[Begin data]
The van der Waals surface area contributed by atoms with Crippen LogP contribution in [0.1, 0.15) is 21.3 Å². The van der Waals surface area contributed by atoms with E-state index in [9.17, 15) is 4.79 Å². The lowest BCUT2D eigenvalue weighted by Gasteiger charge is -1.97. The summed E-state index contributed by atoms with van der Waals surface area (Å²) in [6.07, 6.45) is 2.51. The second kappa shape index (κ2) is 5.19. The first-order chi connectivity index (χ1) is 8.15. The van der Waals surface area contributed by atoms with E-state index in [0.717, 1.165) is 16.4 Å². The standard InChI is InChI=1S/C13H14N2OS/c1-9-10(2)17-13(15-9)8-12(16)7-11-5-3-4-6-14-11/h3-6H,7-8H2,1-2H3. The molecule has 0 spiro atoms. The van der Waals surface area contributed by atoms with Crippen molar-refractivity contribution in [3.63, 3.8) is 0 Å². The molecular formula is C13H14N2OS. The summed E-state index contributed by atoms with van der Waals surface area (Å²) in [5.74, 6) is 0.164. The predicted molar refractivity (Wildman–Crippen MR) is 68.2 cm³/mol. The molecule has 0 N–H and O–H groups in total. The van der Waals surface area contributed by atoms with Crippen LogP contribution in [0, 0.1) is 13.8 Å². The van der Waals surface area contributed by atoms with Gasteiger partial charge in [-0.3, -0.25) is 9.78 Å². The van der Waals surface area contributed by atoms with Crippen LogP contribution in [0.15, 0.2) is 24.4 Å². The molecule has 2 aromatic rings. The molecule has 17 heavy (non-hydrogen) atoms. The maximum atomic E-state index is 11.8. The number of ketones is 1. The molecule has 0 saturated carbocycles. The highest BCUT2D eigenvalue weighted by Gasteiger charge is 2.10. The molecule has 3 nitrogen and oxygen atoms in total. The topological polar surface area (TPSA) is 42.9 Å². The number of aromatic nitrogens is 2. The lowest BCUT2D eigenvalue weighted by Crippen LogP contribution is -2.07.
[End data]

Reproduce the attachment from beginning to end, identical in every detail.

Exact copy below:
The van der Waals surface area contributed by atoms with Crippen LogP contribution in [0.1, 0.15) is 21.3 Å². The van der Waals surface area contributed by atoms with E-state index in [9.17, 15) is 4.79 Å². The lowest BCUT2D eigenvalue weighted by Gasteiger charge is -1.97. The summed E-state index contributed by atoms with van der Waals surface area (Å²) in [6.07, 6.45) is 2.51. The second kappa shape index (κ2) is 5.19. The first-order chi connectivity index (χ1) is 8.15. The van der Waals surface area contributed by atoms with E-state index in [0.717, 1.165) is 16.4 Å². The standard InChI is InChI=1S/C13H14N2OS/c1-9-10(2)17-13(15-9)8-12(16)7-11-5-3-4-6-14-11/h3-6H,7-8H2,1-2H3. The molecule has 0 spiro atoms. The van der Waals surface area contributed by atoms with Crippen molar-refractivity contribution in [3.63, 3.8) is 0 Å². The molecular formula is C13H14N2OS. The summed E-state index contributed by atoms with van der Waals surface area (Å²) in [5.74, 6) is 0.164. The predicted molar refractivity (Wildman–Crippen MR) is 68.2 cm³/mol. The molecule has 0 N–H and O–H groups in total. The van der Waals surface area contributed by atoms with Crippen LogP contribution in [0, 0.1) is 13.8 Å². The van der Waals surface area contributed by atoms with Gasteiger partial charge in [-0.3, -0.25) is 9.78 Å². The van der Waals surface area contributed by atoms with Crippen LogP contribution in [0.15, 0.2) is 24.4 Å². The molecule has 2 aromatic rings. The molecule has 17 heavy (non-hydrogen) atoms. The maximum atomic E-state index is 11.8. The number of ketones is 1. The molecule has 0 saturated carbocycles. The highest BCUT2D eigenvalue weighted by Gasteiger charge is 2.10. The molecule has 3 nitrogen and oxygen atoms in total. The topological polar surface area (TPSA) is 42.9 Å². The number of aromatic nitrogens is 2. The lowest BCUT2D eigenvalue weighted by Crippen LogP contribution is -2.07.